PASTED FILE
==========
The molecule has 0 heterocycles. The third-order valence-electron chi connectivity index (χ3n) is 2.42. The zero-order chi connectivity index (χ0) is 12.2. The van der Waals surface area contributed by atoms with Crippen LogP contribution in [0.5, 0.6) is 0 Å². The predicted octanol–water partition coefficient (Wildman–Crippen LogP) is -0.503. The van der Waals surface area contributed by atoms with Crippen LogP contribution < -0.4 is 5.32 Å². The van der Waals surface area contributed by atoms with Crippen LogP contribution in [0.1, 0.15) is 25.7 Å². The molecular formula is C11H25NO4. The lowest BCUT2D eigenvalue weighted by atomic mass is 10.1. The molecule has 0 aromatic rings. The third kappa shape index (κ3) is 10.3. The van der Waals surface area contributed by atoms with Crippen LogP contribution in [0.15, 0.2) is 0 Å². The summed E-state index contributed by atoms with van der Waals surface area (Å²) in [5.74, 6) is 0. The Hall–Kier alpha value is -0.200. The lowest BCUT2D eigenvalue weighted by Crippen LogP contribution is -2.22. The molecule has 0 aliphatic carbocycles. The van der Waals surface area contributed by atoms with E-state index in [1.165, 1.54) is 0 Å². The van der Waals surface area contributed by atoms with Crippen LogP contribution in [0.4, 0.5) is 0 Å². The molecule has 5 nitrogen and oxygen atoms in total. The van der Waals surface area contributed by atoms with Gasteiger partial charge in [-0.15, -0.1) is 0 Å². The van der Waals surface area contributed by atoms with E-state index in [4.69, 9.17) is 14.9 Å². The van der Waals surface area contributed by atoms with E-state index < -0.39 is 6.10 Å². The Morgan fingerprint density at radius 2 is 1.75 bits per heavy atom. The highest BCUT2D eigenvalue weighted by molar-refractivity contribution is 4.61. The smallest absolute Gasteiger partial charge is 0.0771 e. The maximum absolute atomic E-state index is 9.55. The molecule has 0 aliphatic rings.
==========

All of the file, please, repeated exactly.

The molecule has 0 heterocycles. The third-order valence-electron chi connectivity index (χ3n) is 2.42. The zero-order chi connectivity index (χ0) is 12.2. The van der Waals surface area contributed by atoms with Crippen LogP contribution in [0.5, 0.6) is 0 Å². The predicted octanol–water partition coefficient (Wildman–Crippen LogP) is -0.503. The van der Waals surface area contributed by atoms with Crippen LogP contribution < -0.4 is 5.32 Å². The van der Waals surface area contributed by atoms with Crippen LogP contribution in [0.1, 0.15) is 25.7 Å². The molecular formula is C11H25NO4. The lowest BCUT2D eigenvalue weighted by atomic mass is 10.1. The molecule has 0 aromatic rings. The third kappa shape index (κ3) is 10.3. The van der Waals surface area contributed by atoms with Crippen LogP contribution in [0.15, 0.2) is 0 Å². The summed E-state index contributed by atoms with van der Waals surface area (Å²) in [5.74, 6) is 0. The Hall–Kier alpha value is -0.200. The lowest BCUT2D eigenvalue weighted by Crippen LogP contribution is -2.22. The molecule has 0 aliphatic carbocycles. The van der Waals surface area contributed by atoms with E-state index in [1.165, 1.54) is 0 Å². The van der Waals surface area contributed by atoms with Crippen LogP contribution in [0.4, 0.5) is 0 Å². The molecule has 5 nitrogen and oxygen atoms in total. The van der Waals surface area contributed by atoms with Gasteiger partial charge in [-0.15, -0.1) is 0 Å². The van der Waals surface area contributed by atoms with E-state index in [4.69, 9.17) is 14.9 Å². The van der Waals surface area contributed by atoms with E-state index < -0.39 is 6.10 Å². The Morgan fingerprint density at radius 2 is 1.75 bits per heavy atom. The highest BCUT2D eigenvalue weighted by molar-refractivity contribution is 4.61. The smallest absolute Gasteiger partial charge is 0.0771 e. The maximum absolute atomic E-state index is 9.55. The molecule has 0 aliphatic rings.